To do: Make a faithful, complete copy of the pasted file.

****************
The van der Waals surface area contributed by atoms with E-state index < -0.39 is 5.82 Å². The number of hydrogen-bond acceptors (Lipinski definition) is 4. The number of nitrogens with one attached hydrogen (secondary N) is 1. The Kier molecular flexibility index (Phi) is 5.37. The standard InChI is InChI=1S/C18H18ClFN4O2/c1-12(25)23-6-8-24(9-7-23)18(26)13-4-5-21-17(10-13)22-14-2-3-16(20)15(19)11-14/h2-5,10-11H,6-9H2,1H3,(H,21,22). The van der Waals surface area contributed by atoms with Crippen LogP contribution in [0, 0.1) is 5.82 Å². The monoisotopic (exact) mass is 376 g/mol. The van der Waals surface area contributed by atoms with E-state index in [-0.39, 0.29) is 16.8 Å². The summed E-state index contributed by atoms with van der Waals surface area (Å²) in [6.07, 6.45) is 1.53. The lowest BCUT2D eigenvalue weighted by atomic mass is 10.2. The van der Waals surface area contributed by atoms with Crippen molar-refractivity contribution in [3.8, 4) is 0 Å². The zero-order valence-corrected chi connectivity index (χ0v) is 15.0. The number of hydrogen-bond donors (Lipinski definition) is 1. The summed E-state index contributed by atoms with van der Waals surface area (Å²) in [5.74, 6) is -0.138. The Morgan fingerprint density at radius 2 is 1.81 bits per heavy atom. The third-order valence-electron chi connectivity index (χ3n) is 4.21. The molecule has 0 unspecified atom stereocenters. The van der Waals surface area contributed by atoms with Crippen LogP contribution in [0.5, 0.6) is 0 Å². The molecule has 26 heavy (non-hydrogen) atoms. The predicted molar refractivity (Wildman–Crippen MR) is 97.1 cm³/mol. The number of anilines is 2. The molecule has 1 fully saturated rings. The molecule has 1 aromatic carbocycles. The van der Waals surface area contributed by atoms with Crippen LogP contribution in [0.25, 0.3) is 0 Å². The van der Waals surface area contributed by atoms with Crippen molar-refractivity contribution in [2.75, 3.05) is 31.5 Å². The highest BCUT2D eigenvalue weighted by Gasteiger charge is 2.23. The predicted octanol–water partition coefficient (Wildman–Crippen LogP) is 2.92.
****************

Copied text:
The van der Waals surface area contributed by atoms with E-state index < -0.39 is 5.82 Å². The number of hydrogen-bond acceptors (Lipinski definition) is 4. The number of nitrogens with one attached hydrogen (secondary N) is 1. The Kier molecular flexibility index (Phi) is 5.37. The standard InChI is InChI=1S/C18H18ClFN4O2/c1-12(25)23-6-8-24(9-7-23)18(26)13-4-5-21-17(10-13)22-14-2-3-16(20)15(19)11-14/h2-5,10-11H,6-9H2,1H3,(H,21,22). The van der Waals surface area contributed by atoms with Crippen LogP contribution in [0, 0.1) is 5.82 Å². The monoisotopic (exact) mass is 376 g/mol. The van der Waals surface area contributed by atoms with E-state index in [-0.39, 0.29) is 16.8 Å². The summed E-state index contributed by atoms with van der Waals surface area (Å²) in [6.07, 6.45) is 1.53. The lowest BCUT2D eigenvalue weighted by atomic mass is 10.2. The van der Waals surface area contributed by atoms with Crippen molar-refractivity contribution in [3.8, 4) is 0 Å². The zero-order valence-corrected chi connectivity index (χ0v) is 15.0. The number of hydrogen-bond donors (Lipinski definition) is 1. The summed E-state index contributed by atoms with van der Waals surface area (Å²) in [5.74, 6) is -0.138. The Morgan fingerprint density at radius 2 is 1.81 bits per heavy atom. The third-order valence-electron chi connectivity index (χ3n) is 4.21. The molecule has 0 unspecified atom stereocenters. The van der Waals surface area contributed by atoms with Crippen LogP contribution in [0.5, 0.6) is 0 Å². The molecule has 26 heavy (non-hydrogen) atoms. The predicted molar refractivity (Wildman–Crippen MR) is 97.1 cm³/mol. The number of anilines is 2. The molecule has 1 fully saturated rings. The molecule has 1 aromatic carbocycles. The van der Waals surface area contributed by atoms with Crippen LogP contribution in [0.25, 0.3) is 0 Å². The van der Waals surface area contributed by atoms with Crippen molar-refractivity contribution in [2.75, 3.05) is 31.5 Å². The highest BCUT2D eigenvalue weighted by Gasteiger charge is 2.23. The predicted octanol–water partition coefficient (Wildman–Crippen LogP) is 2.92.